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The Law and Economics of Cybersecurity
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  • Page extent: 320 pages
  • Size: 228 x 152 mm
  • Weight: 0.64 kg
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 (ISBN-13: 9780521855273 | ISBN-10: 0521855276)

DOI: 10.2277/0521855276

Manufactured on demand: supplied direct from the printer

 (Stock level updated: 02:09 GMT, 28 November 2015)


Cybersecurity is a leading national problem for which the market may fail to produce a solution. The ultimate source of the problem is that computer owners lack adequate incentives to invest in security because they bear fully the costs of their security precautions but share the benefits with their network partners. In a world of positive transaction costs, individuals often select less than optimal security levels. The problem is compounded because the insecure networks extend far beyond the regulatory jurisdiction of any one nation or even coalition of nations. Originally published in 2006, this book brings together the views of leading law and economics scholars on the nature of the cybersecurity problem and possible solutions to it. Many of these solutions are market based, but they need some help, either from government or industry groups, or both. Indeed, the cybersecurity problem prefigures a host of twenty-first-century problems created by information technology and the globalization of markets.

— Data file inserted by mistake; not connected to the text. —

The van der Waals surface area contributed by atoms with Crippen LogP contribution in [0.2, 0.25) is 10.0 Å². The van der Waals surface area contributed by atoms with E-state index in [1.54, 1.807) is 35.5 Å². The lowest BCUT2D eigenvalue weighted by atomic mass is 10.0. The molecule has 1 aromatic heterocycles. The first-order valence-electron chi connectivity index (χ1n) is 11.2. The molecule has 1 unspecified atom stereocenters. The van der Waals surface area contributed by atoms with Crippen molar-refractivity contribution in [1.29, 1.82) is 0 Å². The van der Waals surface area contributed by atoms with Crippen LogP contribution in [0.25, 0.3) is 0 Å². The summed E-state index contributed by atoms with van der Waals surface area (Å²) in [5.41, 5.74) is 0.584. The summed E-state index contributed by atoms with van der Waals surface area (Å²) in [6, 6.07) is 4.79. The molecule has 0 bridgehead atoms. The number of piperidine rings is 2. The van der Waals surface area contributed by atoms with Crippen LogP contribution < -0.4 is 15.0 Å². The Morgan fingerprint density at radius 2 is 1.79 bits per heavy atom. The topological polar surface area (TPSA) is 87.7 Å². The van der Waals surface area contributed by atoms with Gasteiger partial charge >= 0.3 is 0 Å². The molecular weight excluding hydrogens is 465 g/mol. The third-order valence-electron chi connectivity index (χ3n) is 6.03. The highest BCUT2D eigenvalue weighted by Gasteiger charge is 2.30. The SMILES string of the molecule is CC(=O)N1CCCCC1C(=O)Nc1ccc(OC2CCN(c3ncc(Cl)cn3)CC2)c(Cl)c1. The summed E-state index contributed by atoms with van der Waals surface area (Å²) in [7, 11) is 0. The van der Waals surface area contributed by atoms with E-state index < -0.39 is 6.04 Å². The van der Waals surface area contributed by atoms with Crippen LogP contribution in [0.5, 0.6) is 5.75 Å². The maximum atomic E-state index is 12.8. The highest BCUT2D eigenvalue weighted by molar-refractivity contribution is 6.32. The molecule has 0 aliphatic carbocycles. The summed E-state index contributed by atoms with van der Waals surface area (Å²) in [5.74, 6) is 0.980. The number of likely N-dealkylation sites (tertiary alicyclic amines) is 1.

• Cybersecurity is a leading concern in the twenty-first century, much as the environmental problems were in the twentieth century • The cybersecurity issue is a global problem for which traditional forms of national regulation and international cooperation are inadequate • The problems addressed in the book will show us the dark side of globalization and will teach us ways of thinking about how to control malicious intent


Part I. Problems: 1. Private versus social incentives in cybersecurity, law and economics Bruce K. Kobayashi; 2. A model for when disclosure helps security: what is different about computer and network security? Peter Swire; 3. Peer production of survivable critical infrastructures Yochai Benkler; 4. Cyber security: of heterogeneity and autarchy Randal C. Picker; 5. Network responses to network threats: the evolution into private cybersecurity associations Amitai Aviram; 6. The dark side of private ordering for cybersecurity Neal K. Katyal; 7. Holding Internet Service Providers accountable Doug Lichtman and Eric P. Posner; 8. Global cyberterrorism, jurisdiction, and international organization Joel T. Trachtman.


Bruce K. Kobayashi, Peter Swire,Yochai Benkler, Randal C. Picker, Amitai Aviram, Neal K. Katyal, Doug Lichtman, Eric P. Posner, Joel T. Trachtman

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